Sunday, April 7, 2013

UAE, The Rights of Their Citizens

Trial of 94 Citizens In UAE Continues to Spur Question: Will Government Crackdown Spurn Political Dissension? 

Last month, a mass trial of over 90 suspects began in the United Arab Emirates to investigate whether these individuals are linked to an Islamist network seeking to topple the UAE government.  Defense attorneys argue that this group is nothing more than judges, lawyers, doctors who have been victims of a panic induced by the Arab Spring series of political revolts and uprisings.  The trials of these individuals continue to be under the microscope of political analysts, activists, governments, and citizens of Middle Eastern countries as well as key Western actors like the United States. 
            The reason there is so much scrutiny of the United Arab Emirate’s trials is in part because of how wealthy the UAE and the fact that it has one of the heaviest concentrations of social media users per capita outside of the United States.  We as outside observers see a familiar recipe beginning to come together in the UAE.  First, the UAE consists of a well-educated populace with a 77% (CIA) total literacy rate.  Secondly, the UAE has a fairly young median age of 30 years of age (CIA).  Emiratis also enjoy a per capita GDP of almost $50,000 ranking 16th in the world. 

            Also present in the UAE is a government, controlled by a small group of elites, which has recently witnessed relatively stable governments/economies like that in Egypt and Tunisia overthrown from within.  Each Imarat has to worry not only about the federation as a whole but also about maintaining control of his emirate. 
            This trial, in Associated Press writer Brian Murphy’s opinion, “Reflects a fundamental retooling of how the Western-allied Gulf states approach the business of using and keeping their power from the arrests to the court sessions to the media controls on coverage” (UAE Coup Trial).  With such political crackdowns, one has to wonder, will all of this backlash by the UAE government actually accelerate dissent?  In a country that has so many educated, wealthy, and highly sociable people how can a government maintain that does not allow opposing political parties to form maintain power.  Not only that, but how should the West and most importantly, America react to such blatant disregards for the rights of individuals?  The UAE is a vital ally to the United States in the Middle East however, does America benefit more from the current power structure or by supporting the rights of the individuals all across the world in the hopes that when reforms come to these countries the United States is looked at in a positive light.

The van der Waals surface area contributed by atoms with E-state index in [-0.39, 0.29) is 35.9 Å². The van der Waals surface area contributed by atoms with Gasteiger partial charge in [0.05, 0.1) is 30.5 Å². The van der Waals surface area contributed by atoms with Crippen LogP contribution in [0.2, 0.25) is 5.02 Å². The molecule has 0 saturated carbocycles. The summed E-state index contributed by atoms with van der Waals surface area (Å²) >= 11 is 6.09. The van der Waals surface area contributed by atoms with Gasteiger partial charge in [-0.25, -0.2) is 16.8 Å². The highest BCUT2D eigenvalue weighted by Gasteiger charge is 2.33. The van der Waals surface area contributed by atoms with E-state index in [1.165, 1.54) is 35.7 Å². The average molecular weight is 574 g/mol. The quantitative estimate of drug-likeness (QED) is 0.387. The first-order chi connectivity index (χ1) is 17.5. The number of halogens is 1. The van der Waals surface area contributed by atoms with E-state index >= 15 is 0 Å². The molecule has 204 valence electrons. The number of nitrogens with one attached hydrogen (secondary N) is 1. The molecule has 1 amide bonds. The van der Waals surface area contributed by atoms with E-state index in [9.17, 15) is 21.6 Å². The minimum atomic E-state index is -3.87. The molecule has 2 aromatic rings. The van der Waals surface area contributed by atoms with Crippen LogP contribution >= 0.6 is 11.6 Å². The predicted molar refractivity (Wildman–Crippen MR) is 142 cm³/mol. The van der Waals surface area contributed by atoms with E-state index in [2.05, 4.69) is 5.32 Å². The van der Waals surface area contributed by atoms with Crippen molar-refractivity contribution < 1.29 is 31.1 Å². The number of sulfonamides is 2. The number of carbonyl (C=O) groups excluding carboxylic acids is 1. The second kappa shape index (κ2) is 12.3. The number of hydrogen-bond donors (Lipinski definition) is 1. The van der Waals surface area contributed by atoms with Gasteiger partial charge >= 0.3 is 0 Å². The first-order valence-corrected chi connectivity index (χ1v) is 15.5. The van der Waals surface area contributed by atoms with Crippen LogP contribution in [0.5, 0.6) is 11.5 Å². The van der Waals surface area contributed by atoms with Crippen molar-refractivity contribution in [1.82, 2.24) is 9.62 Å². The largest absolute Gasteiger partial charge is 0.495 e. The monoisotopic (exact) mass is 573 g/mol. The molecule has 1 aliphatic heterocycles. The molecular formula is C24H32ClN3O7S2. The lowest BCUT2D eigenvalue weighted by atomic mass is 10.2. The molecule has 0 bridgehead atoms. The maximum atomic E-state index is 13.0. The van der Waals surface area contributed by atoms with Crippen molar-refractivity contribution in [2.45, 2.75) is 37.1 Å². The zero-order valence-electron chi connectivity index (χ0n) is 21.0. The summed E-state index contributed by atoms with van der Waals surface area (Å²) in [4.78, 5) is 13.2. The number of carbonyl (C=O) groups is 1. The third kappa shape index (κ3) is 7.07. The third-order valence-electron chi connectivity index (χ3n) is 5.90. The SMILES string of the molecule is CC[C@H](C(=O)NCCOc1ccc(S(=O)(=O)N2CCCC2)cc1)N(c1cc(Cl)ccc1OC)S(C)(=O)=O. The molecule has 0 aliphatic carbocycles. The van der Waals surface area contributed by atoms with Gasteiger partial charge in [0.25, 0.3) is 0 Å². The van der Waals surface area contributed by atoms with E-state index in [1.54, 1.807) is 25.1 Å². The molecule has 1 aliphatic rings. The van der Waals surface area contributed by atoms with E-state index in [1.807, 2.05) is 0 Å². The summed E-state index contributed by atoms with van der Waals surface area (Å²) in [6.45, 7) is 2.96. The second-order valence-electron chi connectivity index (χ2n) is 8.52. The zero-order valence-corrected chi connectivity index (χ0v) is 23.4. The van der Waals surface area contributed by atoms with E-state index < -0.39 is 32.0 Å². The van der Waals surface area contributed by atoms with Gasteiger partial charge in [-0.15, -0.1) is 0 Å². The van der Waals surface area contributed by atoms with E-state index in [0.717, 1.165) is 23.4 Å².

The UAE government has two options, continue to crackdown on their citizens in hopes that they can quell them into submission or become more lax in their laws and rules of political participation and possible lose their control of the government.  Either way, the chance of reform in the UAE seems to be growing steadily. 

"Central Intelligence Agency." CIA. Central Intelligence Agency - United States of America, 26 Mar. 2013. Web. 07 Apr. 2013.
Murphy, Brian. "UAE Coup Trial Offers Window Into Wider Gulf Fears." Associated Press, 07 Apr. 2013. Web. 07 Apr. 2013.
Sambidge, Andy. "UAE to Settle Citizens' Debts up to $1.36m." Arabian Business. N.p., 20 May 2012. Web. 07 Apr. 2013.


  1. I think that unrest is going to continue and if the Imarat want to remain in power, it would benefit them to slowly make concessions and changes to policy. They can try and stifle the movement but change is going to happen and accepting that it will happen can lead to a more peaceful shifting of power.

    3rd party countries should wait to see what will happen with the trial. Trial procedures and evidence should be scrutinized to make sure that a fair trial is being conducted however there shouldn't be major intervention. UAE is a sovereign state and its boundaries must be respected.

    1. Although I do believe that change is likely to occur in the UAE, I'm much more skeptical that a "movement" is going to occur like that of Egypt and Tunisia. Looking at the UAE, I think we'll see an economic and political reform in much the way of China where it is over the course of several decades. Additionally, like China, the UAE is swiftly increasing Western dependence on their country which helps ensure stability and less mass protest because those in good standing are less likely to want to lose that.